Locally weighted learning
 ARTIFICIAL INTELLIGENCE REVIEW
, 1997
"... This paper surveys locally weighted learning, a form of lazy learning and memorybased learning, and focuses on locally weighted linear regression. The survey discusses distance functions, smoothing parameters, weighting functions, local model structures, regularization of the estimates and bias, ass ..."
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Cited by 594 (53 self)
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This paper surveys locally weighted learning, a form of lazy learning and memorybased learning, and focuses on locally weighted linear regression. The survey discusses distance functions, smoothing parameters, weighting functions, local model structures, regularization of the estimates and bias, assessing predictions, handling noisy data and outliers, improving the quality of predictions by tuning t parameters, interference between old and new data, implementing locally weighted learning e ciently, and applications of locally weighted learning. A companion paper surveys how locally weighted learning can be used in robot learning and control.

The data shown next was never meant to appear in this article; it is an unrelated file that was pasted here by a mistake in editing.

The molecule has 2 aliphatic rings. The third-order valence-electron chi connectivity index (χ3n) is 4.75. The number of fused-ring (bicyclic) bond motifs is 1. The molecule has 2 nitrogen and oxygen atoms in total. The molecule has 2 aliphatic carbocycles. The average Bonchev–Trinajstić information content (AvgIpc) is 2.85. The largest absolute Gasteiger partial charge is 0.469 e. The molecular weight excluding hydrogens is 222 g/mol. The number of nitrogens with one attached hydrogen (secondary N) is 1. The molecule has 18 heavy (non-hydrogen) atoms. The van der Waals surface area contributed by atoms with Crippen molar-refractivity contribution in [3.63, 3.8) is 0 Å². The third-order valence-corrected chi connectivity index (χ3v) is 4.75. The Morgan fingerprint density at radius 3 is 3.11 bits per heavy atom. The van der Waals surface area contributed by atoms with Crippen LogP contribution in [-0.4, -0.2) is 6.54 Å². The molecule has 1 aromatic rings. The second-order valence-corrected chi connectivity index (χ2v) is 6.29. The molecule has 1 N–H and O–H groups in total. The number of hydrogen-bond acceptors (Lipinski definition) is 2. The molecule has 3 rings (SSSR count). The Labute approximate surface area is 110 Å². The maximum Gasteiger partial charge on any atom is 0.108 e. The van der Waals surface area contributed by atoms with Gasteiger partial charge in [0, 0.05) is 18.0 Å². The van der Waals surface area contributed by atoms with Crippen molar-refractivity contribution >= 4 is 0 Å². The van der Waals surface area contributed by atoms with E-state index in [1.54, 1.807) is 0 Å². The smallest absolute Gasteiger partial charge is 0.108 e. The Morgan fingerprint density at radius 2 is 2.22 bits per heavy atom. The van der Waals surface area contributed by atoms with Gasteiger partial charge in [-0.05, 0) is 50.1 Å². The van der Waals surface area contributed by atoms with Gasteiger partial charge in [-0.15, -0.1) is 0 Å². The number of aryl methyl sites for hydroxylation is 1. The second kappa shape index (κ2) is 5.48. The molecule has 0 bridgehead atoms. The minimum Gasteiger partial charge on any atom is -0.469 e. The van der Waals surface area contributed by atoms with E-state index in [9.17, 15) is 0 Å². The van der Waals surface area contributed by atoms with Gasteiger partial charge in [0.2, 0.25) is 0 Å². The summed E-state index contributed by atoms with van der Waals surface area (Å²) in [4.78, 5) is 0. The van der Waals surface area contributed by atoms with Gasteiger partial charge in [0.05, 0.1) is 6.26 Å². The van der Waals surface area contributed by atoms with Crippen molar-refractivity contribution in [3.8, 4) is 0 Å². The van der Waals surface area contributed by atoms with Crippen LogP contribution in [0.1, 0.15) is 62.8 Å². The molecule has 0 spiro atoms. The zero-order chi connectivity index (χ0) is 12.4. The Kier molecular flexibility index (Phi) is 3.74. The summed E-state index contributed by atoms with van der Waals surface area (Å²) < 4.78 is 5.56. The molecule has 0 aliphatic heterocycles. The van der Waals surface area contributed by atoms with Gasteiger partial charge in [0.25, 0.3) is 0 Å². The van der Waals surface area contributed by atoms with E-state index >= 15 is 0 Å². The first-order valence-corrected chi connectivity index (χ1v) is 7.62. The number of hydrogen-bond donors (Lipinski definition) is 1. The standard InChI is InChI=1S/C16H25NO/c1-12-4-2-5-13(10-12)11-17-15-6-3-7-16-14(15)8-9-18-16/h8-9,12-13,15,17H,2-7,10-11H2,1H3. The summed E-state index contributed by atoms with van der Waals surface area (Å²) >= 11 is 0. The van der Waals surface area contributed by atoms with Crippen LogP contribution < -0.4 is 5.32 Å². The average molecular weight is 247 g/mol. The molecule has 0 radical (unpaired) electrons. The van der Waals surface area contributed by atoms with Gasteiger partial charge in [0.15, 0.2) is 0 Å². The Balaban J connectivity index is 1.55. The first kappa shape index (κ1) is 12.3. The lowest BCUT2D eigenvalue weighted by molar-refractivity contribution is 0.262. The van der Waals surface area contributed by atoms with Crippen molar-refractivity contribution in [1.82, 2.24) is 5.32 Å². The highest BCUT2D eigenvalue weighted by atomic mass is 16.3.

A Theory of Networks for Approximation and Learning
 Laboratory, Massachusetts Institute of Technology
, 1989
"... Learning an inputoutput mapping from a set of examples, of the type that many neural networks have been constructed to perform, can be regarded as synthesizing an approximation of a multidimensional function, that is solving the problem of hypersurface reconstruction. From this point of view, t ..."
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Cited by 237 (25 self)